In addition to varying the rate of compression of bulb 17, it may prove desirable to also selectively vary the length of the stroke of piston 24 and thus the volume discharged through the cannula for each pulse. To this end and referring to the schematic illustration of a stroke control means in FIG. 2 and to FIG. 5, an elongated slot 39 is formed through cam 29 and has a square upper end of pin 31 closely fitted therein to provide the drive connection from the gear to the cam. The slot intersects the center of the cam and with the pin positioned at the radial outer end of the slot, as shown, the cam will effect its maximum throw on piston 24. Movement of the cam and attached crank generally leftwardly in FIG. 2 to position the pin at the radial inner end of the slot and at the center of the cam will effect a zero throw condition of operation whereby the piston will not reciprocate. Shifting of the cam in this manner may be effected by a lever 40, mounted on the front of control module or console 16 (FIG. 1), with the control lever being connected to the cam by conventional linkage, schematically illustrated at 41 in FIG. 2. Other well-known adjustable cam arrangements could be used in lieu of that shown and described herein.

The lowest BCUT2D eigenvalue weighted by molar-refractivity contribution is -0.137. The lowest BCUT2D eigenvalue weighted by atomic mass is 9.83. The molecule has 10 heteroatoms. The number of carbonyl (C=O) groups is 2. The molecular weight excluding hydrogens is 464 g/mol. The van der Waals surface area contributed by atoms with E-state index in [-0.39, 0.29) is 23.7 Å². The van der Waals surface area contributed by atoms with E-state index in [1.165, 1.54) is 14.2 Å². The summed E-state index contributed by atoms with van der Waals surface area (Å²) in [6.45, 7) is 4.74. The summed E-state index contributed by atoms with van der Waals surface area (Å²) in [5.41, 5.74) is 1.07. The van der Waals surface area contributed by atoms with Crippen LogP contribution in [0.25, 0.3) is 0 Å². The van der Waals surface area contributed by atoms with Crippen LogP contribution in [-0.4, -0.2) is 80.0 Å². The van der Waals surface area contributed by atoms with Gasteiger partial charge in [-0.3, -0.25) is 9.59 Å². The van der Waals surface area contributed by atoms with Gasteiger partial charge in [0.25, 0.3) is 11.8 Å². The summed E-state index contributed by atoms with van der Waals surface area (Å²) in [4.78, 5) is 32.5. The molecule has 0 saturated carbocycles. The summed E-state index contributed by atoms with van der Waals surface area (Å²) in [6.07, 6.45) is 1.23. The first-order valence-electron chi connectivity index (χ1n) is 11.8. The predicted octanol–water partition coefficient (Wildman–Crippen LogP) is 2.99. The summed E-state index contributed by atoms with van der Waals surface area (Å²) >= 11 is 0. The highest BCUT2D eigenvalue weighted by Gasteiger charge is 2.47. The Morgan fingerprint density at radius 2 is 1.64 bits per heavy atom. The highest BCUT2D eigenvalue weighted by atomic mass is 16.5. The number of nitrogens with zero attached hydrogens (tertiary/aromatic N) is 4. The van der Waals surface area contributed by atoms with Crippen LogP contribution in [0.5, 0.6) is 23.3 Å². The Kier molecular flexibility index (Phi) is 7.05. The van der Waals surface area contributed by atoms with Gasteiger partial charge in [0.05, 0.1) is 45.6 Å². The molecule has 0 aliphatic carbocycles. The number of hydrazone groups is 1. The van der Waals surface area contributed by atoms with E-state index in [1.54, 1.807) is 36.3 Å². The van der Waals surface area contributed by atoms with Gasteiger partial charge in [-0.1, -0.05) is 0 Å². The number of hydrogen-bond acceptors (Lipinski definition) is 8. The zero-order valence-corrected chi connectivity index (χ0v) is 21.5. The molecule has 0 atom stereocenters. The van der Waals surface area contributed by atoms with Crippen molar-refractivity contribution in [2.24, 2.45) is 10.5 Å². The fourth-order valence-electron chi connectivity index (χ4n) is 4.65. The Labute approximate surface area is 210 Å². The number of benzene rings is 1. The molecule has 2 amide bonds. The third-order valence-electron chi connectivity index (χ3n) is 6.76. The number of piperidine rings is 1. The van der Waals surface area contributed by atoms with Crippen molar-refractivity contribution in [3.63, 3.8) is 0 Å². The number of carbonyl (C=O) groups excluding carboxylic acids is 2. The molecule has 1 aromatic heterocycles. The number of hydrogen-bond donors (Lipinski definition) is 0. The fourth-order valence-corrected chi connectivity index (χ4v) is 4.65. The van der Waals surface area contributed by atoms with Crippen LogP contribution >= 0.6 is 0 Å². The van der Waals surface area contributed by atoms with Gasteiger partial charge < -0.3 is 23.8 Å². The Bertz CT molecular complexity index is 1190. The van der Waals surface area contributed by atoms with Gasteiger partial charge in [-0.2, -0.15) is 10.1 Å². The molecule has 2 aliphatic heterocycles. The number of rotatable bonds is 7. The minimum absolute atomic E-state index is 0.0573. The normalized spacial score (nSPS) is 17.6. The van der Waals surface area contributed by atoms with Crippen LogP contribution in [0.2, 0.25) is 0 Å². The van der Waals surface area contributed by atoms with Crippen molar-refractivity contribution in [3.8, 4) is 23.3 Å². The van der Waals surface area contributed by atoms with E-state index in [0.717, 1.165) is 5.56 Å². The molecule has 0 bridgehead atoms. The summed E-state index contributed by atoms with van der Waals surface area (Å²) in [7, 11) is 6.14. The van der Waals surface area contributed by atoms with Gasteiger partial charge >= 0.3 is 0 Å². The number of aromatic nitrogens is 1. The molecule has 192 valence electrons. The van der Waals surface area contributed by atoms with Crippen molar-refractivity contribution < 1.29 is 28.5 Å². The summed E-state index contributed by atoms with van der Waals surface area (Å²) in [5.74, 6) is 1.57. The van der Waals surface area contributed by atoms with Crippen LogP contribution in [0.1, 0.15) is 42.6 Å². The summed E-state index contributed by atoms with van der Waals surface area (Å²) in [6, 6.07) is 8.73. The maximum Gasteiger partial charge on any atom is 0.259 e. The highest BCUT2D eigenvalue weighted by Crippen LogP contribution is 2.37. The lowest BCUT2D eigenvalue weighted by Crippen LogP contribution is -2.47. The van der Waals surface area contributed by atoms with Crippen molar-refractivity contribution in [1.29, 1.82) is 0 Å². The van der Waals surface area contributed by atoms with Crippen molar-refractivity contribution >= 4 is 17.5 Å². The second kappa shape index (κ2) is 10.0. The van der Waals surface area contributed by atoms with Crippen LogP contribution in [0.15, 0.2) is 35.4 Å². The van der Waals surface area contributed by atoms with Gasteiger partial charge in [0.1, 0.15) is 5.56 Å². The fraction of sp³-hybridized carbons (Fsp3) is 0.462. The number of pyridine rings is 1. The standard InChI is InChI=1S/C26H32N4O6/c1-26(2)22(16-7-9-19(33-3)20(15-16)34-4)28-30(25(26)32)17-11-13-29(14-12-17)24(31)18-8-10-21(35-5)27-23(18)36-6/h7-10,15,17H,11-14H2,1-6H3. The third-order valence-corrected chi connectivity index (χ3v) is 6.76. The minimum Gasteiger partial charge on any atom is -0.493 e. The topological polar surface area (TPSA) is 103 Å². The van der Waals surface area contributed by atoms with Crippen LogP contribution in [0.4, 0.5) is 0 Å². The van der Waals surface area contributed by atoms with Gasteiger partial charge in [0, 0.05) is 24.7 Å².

Pulsatile infusion system 10 preferably also includes a force control means 42 which functions to modulate the force of the pulsating discharge of solution through the cannula. In the embodiment illustrated in FIGS. 1-3, the force control means comprises a thumb screw 43 threadably mounted on bracket 19 for purposes of selectively and adjustably applying a fixed compression on bulb 17. The end of the thumb screw engaging the bulb may also have a coat or pad 44 of non-abrasive material, such as Teflon, secured thereon. Tightening of the thumb screw to compress the volumetrically distensible chamber or reservoir of bulb 17 will form a rigid backup for the bulb so that side of the bulb will not back-away from piston 24 and expand to thus render the compression stroke of the piston more effective in forcing the column of solution out of the open end of the cannula (FIG. 3).